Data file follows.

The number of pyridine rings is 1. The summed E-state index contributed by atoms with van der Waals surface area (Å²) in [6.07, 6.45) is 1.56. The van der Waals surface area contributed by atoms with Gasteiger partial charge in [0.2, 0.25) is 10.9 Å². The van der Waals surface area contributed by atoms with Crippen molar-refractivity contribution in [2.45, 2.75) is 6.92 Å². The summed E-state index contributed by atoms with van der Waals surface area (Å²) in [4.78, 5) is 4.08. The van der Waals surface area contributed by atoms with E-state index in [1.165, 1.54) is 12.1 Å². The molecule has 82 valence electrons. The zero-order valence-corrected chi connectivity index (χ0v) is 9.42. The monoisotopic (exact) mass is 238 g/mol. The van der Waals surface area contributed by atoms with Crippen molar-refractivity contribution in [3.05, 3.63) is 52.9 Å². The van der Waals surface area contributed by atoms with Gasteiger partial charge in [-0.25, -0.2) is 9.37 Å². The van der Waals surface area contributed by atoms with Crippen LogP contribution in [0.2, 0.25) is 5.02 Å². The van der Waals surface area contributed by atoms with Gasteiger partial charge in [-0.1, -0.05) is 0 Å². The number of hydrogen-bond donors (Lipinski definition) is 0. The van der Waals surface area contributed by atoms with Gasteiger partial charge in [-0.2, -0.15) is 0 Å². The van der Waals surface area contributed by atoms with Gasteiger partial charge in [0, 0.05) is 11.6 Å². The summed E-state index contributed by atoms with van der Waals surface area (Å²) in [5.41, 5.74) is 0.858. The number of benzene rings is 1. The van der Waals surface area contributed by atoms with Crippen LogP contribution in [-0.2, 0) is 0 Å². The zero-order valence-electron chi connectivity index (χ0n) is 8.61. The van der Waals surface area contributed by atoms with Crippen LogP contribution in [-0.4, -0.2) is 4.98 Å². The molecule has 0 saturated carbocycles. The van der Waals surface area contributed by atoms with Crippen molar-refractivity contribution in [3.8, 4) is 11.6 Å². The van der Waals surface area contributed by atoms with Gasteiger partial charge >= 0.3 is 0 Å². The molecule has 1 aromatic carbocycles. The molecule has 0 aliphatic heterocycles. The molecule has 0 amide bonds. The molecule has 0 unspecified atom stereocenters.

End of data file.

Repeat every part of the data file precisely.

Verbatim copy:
The number of pyridine rings is 1. The summed E-state index contributed by atoms with van der Waals surface area (Å²) in [6.07, 6.45) is 1.56. The van der Waals surface area contributed by atoms with Gasteiger partial charge in [0.2, 0.25) is 10.9 Å². The van der Waals surface area contributed by atoms with Crippen molar-refractivity contribution in [2.45, 2.75) is 6.92 Å². The summed E-state index contributed by atoms with van der Waals surface area (Å²) in [4.78, 5) is 4.08. The van der Waals surface area contributed by atoms with E-state index in [1.165, 1.54) is 12.1 Å². The molecule has 82 valence electrons. The zero-order valence-corrected chi connectivity index (χ0v) is 9.42. The monoisotopic (exact) mass is 238 g/mol. The van der Waals surface area contributed by atoms with Crippen molar-refractivity contribution in [3.05, 3.63) is 52.9 Å². The van der Waals surface area contributed by atoms with Gasteiger partial charge in [-0.25, -0.2) is 9.37 Å². The van der Waals surface area contributed by atoms with Crippen LogP contribution in [0.2, 0.25) is 5.02 Å². The van der Waals surface area contributed by atoms with Gasteiger partial charge in [-0.1, -0.05) is 0 Å². The number of hydrogen-bond donors (Lipinski definition) is 0. The van der Waals surface area contributed by atoms with Gasteiger partial charge in [-0.2, -0.15) is 0 Å². The van der Waals surface area contributed by atoms with Gasteiger partial charge in [0, 0.05) is 11.6 Å². The summed E-state index contributed by atoms with van der Waals surface area (Å²) in [5.41, 5.74) is 0.858. The number of benzene rings is 1. The van der Waals surface area contributed by atoms with Crippen LogP contribution in [-0.2, 0) is 0 Å². The zero-order valence-electron chi connectivity index (χ0n) is 8.61. The van der Waals surface area contributed by atoms with Crippen LogP contribution in [-0.4, -0.2) is 4.98 Å². The molecule has 0 saturated carbocycles. The van der Waals surface area contributed by atoms with Crippen molar-refractivity contribution in [3.8, 4) is 11.6 Å². The van der Waals surface area contributed by atoms with Gasteiger partial charge >= 0.3 is 0 Å². The molecule has 1 aromatic carbocycles. The molecule has 0 aliphatic heterocycles. The molecule has 0 amide bonds. The molecule has 0 unspecified atom stereocenters.